Jeff Hopkins’ first memories of Casey Dumont are of a tall teenager who was delightful off the field but breathed fire on it.
When Hopkins scouted the 15-year-old from the Gold Coast, Dumont stood 185cm tall, was one of the most talented young goalkeepers in the country and was full steam ahead on becoming the best.
Hopkins knew it, too, backing Dumont as his first-choice goalkeeper, at 16, as the then-Queensland Roar claimed the premiership-championship double in 2008-09, then another championship in 2010-11.
More than a decade later, they aim to share in another title as coach and player when their Melbourne Victory team meet Sydney FC in Sunday’s grand final.
“I owe him so much because he is the coach that scouted me for my very first season,” Dumont told AAP.
“I was a young 15-and-a-half when I first signed that contract with Roar so he was the coach that went ‘I’m going to take a bet on you’.
“He knows I’m good enough so if I ever have that little bit of doubt I can have a chat with him but he knows that if I need to be pulled in line he can do that direct approach.
“Obviously it’s been many years now and we’re friends as well, so it’s good to have that relationship too.”
Now 30, Dumont isn’t any less competitive.
But her journey has made her more relaxed, albeit with a steely edge.
As a youth international under Hopkins and part of a group of young goalkeepers, including Mackenzie Arnold, Brianna Davey and Lydia Williams, Dumont was, for some, the pick of the bunch.
Nobody was standing in Dumont’s way.
Then her own body did.
Dumont is matter-of-fact when she lists the various rare and not-so-rare serious setbacks that have plagued her career.
“2012 was the big hip injury. 2014 was the lacerated liver. 2015 was left ACL. 2020 was the achilles.”
Despite that, she keeps on coming back for more.
“The first injury it took me a long time to come back from it mentally and physically and it was just knowing that I am good enough to be playing and enjoying that top level,” she said.
“That was the biggest thing at the beginning. But now it’s purely just the desire and the love for it.
“There’s also the opportunities that come up from it, the people you meet, the team spirit and the passion. It’s all worth it in the end.”
Nobody is more impressed than Hopkins.
“Casey is a real special, special player,” Hopkins told AAP.
“I’ve seen and been through a lot with her in terms of her injuries. Her toughness is just amazing.
“She’s probably the toughest player I’ve ever coached and played with either – and I’ve played with a few tough ones.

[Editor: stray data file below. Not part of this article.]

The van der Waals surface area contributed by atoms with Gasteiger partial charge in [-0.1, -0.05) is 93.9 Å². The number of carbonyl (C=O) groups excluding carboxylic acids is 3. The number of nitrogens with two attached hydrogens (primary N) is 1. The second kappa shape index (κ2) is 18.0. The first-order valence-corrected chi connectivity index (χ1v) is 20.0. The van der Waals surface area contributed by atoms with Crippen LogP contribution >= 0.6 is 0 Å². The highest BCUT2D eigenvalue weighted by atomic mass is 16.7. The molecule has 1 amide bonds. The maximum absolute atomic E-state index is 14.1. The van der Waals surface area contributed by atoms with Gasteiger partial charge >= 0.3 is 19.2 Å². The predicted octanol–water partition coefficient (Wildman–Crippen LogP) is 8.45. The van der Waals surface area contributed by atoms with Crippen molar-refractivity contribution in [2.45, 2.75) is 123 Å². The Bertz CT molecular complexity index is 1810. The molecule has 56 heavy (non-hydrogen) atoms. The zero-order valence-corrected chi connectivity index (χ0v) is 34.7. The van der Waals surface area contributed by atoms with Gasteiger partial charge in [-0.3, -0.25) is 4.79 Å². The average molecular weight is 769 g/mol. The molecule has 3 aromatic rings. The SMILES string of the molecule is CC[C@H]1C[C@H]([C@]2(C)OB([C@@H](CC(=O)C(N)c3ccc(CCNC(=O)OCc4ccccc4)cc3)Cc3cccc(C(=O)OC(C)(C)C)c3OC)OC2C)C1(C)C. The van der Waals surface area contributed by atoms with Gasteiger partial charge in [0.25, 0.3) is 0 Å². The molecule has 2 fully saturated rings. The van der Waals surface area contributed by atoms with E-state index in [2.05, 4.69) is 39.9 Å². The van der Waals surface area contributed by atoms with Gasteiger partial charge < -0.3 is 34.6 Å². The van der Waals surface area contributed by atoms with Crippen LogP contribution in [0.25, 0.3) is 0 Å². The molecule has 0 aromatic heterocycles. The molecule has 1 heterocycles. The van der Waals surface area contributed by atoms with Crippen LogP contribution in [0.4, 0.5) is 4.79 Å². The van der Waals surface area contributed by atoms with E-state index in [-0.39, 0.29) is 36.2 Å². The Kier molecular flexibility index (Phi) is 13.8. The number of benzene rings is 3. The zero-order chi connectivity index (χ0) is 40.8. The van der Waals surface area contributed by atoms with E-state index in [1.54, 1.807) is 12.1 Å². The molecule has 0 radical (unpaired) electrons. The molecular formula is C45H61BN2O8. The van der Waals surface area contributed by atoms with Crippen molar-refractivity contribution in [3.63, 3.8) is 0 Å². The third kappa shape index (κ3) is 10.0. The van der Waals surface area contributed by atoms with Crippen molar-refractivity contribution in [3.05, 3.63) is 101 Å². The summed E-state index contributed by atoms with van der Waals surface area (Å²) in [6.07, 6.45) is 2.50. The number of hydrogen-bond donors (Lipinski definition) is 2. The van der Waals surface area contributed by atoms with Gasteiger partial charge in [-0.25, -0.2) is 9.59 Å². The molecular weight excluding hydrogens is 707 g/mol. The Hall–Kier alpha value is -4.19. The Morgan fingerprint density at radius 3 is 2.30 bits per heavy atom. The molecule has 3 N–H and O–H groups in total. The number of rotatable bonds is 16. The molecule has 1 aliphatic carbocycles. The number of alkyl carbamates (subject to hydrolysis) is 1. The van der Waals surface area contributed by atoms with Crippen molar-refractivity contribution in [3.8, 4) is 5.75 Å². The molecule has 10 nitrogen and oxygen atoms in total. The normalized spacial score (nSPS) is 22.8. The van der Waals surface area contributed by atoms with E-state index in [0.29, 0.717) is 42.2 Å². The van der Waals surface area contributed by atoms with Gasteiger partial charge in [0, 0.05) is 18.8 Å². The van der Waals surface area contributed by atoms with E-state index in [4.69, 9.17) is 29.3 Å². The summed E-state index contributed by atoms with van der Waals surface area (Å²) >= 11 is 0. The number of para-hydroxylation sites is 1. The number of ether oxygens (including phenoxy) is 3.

“Some of the stuff she’s had to deal with, it just amazes me how she gets through it.”
Hopkins was charged with hauling Melbourne Victory out of the doldrums in 2016, and a year later, called on Dumont.
Their reunion helped Victory climb from cellar dwellars to premiers and dual semi-finalists between 2017 and 2019.
Then Dumont’s body got in the way again.
An achilles injury ruined 2020-21 before it even started.
Gabi Garton stepped in with a brilliant season in goal and Dumont watched from the sidelines, feeling “bittersweet” as Hopkins led Victory to their first championship since 2013-14.
As a coach, Hopkins is already in rare air, with his three W-League/A-League Women championships more than any other coach.
He sits equal with Alen Stajcic and Mike Mulvey for national league championships, on three apiece, and can go outright top if Victory beat Sydney FC in Sunday’s grand final at Kogarah.
Much like Dumont, Hopkins’ gentle giant persona belies a fierce career as a former hard-nosed central defender for Fulham, Reading and Crystal Palace, along with the Welsh national team.
“He knows what players are needed and what strengths and personalities make winning teams. He’s able to read that from the beginning,” Dumont said.
“But the biggest thing is he’s a really good coach on and off the pitch.
“He looks after the players on the pitch but he also looks after you off the pitch because he knows that life also impacts how you perform.”
When Garton stepped away ahead of this season, pregnant with her first child, Hopkins didn’t have to look too far.
There was Dumont, once again.
Post-achilles injury, the goalkeeper is in the “best shape” she’s ever been and has enjoyed an excellent return season, despite overcoming a bout of COVID-19.
Sometimes two journeys are just meant to intertwine.
On Sunday, they could come full circle, as Dumont attempts to claim her first championship in 11 years.
“Casey’s going to be really important to us this weekend with her voice behind the team,” Hopkins said.
“She keeps the team accountable, makes sure that everyone’s on their toes and she’s in absolutely cracking form as well.
“There’s some really strong individuals in the group. Physically, mentally as well. They’ve got an incredible resilience, incredible will to win.
“But also they’re very, very close as a group, they look after each other. Nobody messes with us out on the field. We get around each other. We look after each other.
“You add good individuals into a real good team culture and team environment and you’ve got a team that’s very, very hard to beat.”